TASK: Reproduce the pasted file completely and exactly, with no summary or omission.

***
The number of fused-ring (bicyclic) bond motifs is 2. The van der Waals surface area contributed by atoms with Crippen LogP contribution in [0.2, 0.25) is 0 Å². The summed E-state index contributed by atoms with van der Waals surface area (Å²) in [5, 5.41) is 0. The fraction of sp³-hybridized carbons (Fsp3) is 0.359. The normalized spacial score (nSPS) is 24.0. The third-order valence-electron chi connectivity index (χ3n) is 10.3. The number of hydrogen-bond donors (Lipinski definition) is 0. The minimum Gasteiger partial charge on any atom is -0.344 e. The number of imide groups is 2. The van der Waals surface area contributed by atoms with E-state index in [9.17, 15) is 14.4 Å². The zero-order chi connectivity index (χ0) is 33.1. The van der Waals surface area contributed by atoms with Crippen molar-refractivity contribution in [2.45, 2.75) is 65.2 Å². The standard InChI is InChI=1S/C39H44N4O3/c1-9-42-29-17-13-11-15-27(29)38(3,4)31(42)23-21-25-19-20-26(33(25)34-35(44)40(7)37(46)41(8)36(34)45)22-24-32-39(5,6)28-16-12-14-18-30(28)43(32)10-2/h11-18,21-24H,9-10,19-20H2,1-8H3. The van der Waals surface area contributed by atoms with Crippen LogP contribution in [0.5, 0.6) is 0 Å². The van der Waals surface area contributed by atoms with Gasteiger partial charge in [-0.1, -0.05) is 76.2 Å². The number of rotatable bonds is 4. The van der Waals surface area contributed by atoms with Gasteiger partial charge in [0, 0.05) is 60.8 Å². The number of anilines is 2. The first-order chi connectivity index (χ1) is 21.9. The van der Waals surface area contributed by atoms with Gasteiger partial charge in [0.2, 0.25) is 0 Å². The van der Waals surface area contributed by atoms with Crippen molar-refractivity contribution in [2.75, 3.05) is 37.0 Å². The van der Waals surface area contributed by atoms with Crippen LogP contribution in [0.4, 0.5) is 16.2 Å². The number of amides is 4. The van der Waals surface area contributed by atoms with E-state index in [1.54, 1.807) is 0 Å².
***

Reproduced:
The number of fused-ring (bicyclic) bond motifs is 2. The van der Waals surface area contributed by atoms with Crippen LogP contribution in [0.2, 0.25) is 0 Å². The summed E-state index contributed by atoms with van der Waals surface area (Å²) in [5, 5.41) is 0. The fraction of sp³-hybridized carbons (Fsp3) is 0.359. The normalized spacial score (nSPS) is 24.0. The third-order valence-electron chi connectivity index (χ3n) is 10.3. The number of hydrogen-bond donors (Lipinski definition) is 0. The minimum Gasteiger partial charge on any atom is -0.344 e. The number of imide groups is 2. The van der Waals surface area contributed by atoms with E-state index in [9.17, 15) is 14.4 Å². The zero-order chi connectivity index (χ0) is 33.1. The van der Waals surface area contributed by atoms with Crippen molar-refractivity contribution in [2.45, 2.75) is 65.2 Å². The standard InChI is InChI=1S/C39H44N4O3/c1-9-42-29-17-13-11-15-27(29)38(3,4)31(42)23-21-25-19-20-26(33(25)34-35(44)40(7)37(46)41(8)36(34)45)22-24-32-39(5,6)28-16-12-14-18-30(28)43(32)10-2/h11-18,21-24H,9-10,19-20H2,1-8H3. The van der Waals surface area contributed by atoms with Crippen LogP contribution in [0.5, 0.6) is 0 Å². The van der Waals surface area contributed by atoms with Gasteiger partial charge in [-0.1, -0.05) is 76.2 Å². The number of rotatable bonds is 4. The van der Waals surface area contributed by atoms with Gasteiger partial charge in [0, 0.05) is 60.8 Å². The number of anilines is 2. The first-order chi connectivity index (χ1) is 21.9. The van der Waals surface area contributed by atoms with Gasteiger partial charge in [0.2, 0.25) is 0 Å². The van der Waals surface area contributed by atoms with Crippen molar-refractivity contribution in [2.75, 3.05) is 37.0 Å². The van der Waals surface area contributed by atoms with Crippen LogP contribution in [0.4, 0.5) is 16.2 Å². The number of amides is 4. The van der Waals surface area contributed by atoms with E-state index in [1.54, 1.807) is 0 Å².